|I asked him if he wanted to take a picture with me. He jumped with excitement and started posing sheepishly .|
Sep 7, 2011
*Dairy of a (wimpy) spunky kid*
A kid goes to the posh and ghetto Bamboo Bar at the Lake side, Pokhara and bugs the hell out of tourists and the owner alike by begging. Later, the same kid steals the kayak from one tourist and drifts along the Phewa Lake waves for hours.
After hours of hiking I was tired to the point of collapsing. But, I chose to relax at the banks of Phewa Lake instead of Mt. Villa, where I had booked a room. The Mongolian looking guy with typical Pokhreli dialect came running towards me with the large "ca de bou" bull dog. Startled, I looked behind and I saw one small scared kid. The guy with the dog asked the boy, “#$%^, Oe kata ko ghar tero? Bau aama kata ho?” the boy coyly looked at me and stayed silent. The guy continued, “Sale, bol chitto natra yo kukur le tokai dinchu. Ja juicy (dog) ja!!!”
At this point they were literally running in circles (around me). My curiosity became better of me and I finally spoke. I asked the guy with the dog, “Dai, yo kukur le tokcha? Ani naam chai k ho? (I knew the name already)” to which he replied, “Aaah, tokdaina. Daarlagdo dekcha tara gyani cha.”He forgot about the kid and started talking with me but later as the kid laughed, he became furious and told me that the kid had stolen a kayak and bugs ‘em all the time at their working place. I told him to spare the kid just for today and promised to visit his bar lil’ later. As soon as he left, the kid came alive. He told me straight away “Dai maile choreko hoeena. Tyo kuirini le chalauna deko.” I asked him about the begging at Bamboo Bar. He answered, “Dai, khana lai magnai paryo ni. Natra kasri bachne.”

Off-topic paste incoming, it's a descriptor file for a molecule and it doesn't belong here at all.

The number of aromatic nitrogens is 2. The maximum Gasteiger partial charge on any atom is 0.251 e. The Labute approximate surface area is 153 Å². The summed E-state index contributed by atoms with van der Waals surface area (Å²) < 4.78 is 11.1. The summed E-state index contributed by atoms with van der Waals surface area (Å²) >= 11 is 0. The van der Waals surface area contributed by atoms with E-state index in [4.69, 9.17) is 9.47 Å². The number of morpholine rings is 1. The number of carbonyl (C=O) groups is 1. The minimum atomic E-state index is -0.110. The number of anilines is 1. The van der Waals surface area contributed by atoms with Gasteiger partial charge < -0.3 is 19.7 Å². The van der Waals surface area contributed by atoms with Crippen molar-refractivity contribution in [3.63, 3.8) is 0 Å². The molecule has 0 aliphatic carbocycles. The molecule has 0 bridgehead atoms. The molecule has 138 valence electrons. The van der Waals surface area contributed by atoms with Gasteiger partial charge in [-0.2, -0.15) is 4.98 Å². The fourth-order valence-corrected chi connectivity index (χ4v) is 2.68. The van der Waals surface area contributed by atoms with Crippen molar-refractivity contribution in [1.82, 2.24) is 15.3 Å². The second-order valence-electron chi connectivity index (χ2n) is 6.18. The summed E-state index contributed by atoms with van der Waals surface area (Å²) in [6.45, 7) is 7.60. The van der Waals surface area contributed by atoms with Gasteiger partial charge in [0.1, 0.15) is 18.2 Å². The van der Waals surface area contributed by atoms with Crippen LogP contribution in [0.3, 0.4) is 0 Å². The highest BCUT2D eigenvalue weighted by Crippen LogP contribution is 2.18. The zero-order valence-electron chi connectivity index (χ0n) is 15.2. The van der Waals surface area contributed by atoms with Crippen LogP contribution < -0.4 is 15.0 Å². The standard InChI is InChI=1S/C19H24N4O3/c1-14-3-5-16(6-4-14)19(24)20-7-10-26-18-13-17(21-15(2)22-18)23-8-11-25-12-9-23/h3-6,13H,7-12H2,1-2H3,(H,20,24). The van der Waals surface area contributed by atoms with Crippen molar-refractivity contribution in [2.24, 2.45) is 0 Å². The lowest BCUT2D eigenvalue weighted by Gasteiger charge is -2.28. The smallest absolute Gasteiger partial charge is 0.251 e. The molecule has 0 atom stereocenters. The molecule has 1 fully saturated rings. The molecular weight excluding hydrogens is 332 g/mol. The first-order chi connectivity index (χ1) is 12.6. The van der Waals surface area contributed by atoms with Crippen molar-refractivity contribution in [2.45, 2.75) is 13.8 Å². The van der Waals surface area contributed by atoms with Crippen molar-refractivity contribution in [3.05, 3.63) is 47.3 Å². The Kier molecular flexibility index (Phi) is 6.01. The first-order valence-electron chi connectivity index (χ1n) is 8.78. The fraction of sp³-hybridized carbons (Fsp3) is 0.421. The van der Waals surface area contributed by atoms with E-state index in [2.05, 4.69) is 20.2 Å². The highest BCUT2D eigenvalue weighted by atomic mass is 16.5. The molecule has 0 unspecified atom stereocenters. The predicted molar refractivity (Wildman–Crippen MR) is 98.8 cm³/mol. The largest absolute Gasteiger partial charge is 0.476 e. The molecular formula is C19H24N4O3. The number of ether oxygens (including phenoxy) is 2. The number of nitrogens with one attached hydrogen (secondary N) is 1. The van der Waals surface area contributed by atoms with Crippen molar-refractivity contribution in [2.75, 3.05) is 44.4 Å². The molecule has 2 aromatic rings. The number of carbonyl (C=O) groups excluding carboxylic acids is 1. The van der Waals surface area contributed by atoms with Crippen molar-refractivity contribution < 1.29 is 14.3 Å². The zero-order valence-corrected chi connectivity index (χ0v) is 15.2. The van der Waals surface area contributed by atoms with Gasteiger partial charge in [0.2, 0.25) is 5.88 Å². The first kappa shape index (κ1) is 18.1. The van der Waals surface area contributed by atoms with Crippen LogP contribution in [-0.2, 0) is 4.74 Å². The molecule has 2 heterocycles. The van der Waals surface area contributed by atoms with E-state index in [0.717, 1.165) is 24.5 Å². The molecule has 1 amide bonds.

We spoke for a while. Barely ten, this kid spoke with the eloquence of twenty years old. As we were talking I pushed my bag behind me unconsciously and the boy said, “Dai ma kei chordina. Nalukaunu.” I smiled and continued. The kids name was Madan Nepali. He told me he was ten, though he looked much younger. His mum died when he was a toddler and later his dad got married with another woman. The bitch (his words not mine) bit the shit out of him. Even his dad bit him. He showed me the scars on his body and the head. Healed but unbearably brutal. It was his turn now. He asked me about my home, my family, weather or not I could speak English. All along he told me his story. He told me living with dad was like hell. After the landslide destroyed the home, he chose to run away and then came to Pokhara. Few street kids taught him how to beg and since then he’s been doing just that. “Dai, tyo kuire winked at me. English ma boldai theeo. Tapai le bujhyo?” “Dai, tapaiko ghar Kathmandu ho?” “Dai tapai English bujhnu huncha?”… he kept throwing questions at me.
He continued, “(translated in English) I’ve been to Kathmandu once. Not to the downtown. I took the bus with some groups of people from Butwal. They took me to Kathmandu to work. Later I ran from that place and took the night bus to Pokhara. It was dark so I ran to the bus and hold on to the backside of the bus until I climbed up. It was fun. And about the kayak. I didn’t steal it. I was bored and hence asked the tourist to lent it to me. She did and I kayaked for an hour.” I inquired, “How do you beg?” to which he replied, “I tell ‘em to give me one few dollars. My friends taught me to say this. So I simply brush up my charm and get on to begging. The tee-shirt that you see was given to me by one guy in Kathmandu. He came here in Pokhara and he hired me as his tourist guide. Fella paid me 50 bucks.” He giggled all along.
I realized it was dark already. “Bhai, I need to go now hai.” He said goodbye but not before asking 50 bucks from me. I gave him two twenty rupee notes. I wouldn’t do that normally. When you give money to beggars it’s like you are encouraging them. But there was something about this kid. I can’t put in words what I was feeling…Later that night as I was taking a walk, Pokhara lived up to its expectations… it rained like anything. It was already past midnight. Then I saw a kid squeezing his orange tee-shirt to rid off water. The place was rather dingy and cold (some ignored corner of posh Lake side area). “Dai”, he called out. I waved at him. It was Madan. I was happy I gave him money. I smiled and continued… all along I thought about million other Madan's and how they deserve the education they are forced to do without... I thought about how encyclopedically a kid like Madan has come to know about ways the world works (bare in mind he is 10)... he has certain charm about him. His fluid sense of time made pinning down the exact sequence of many events almost impossible. I hope he knew his story is being read.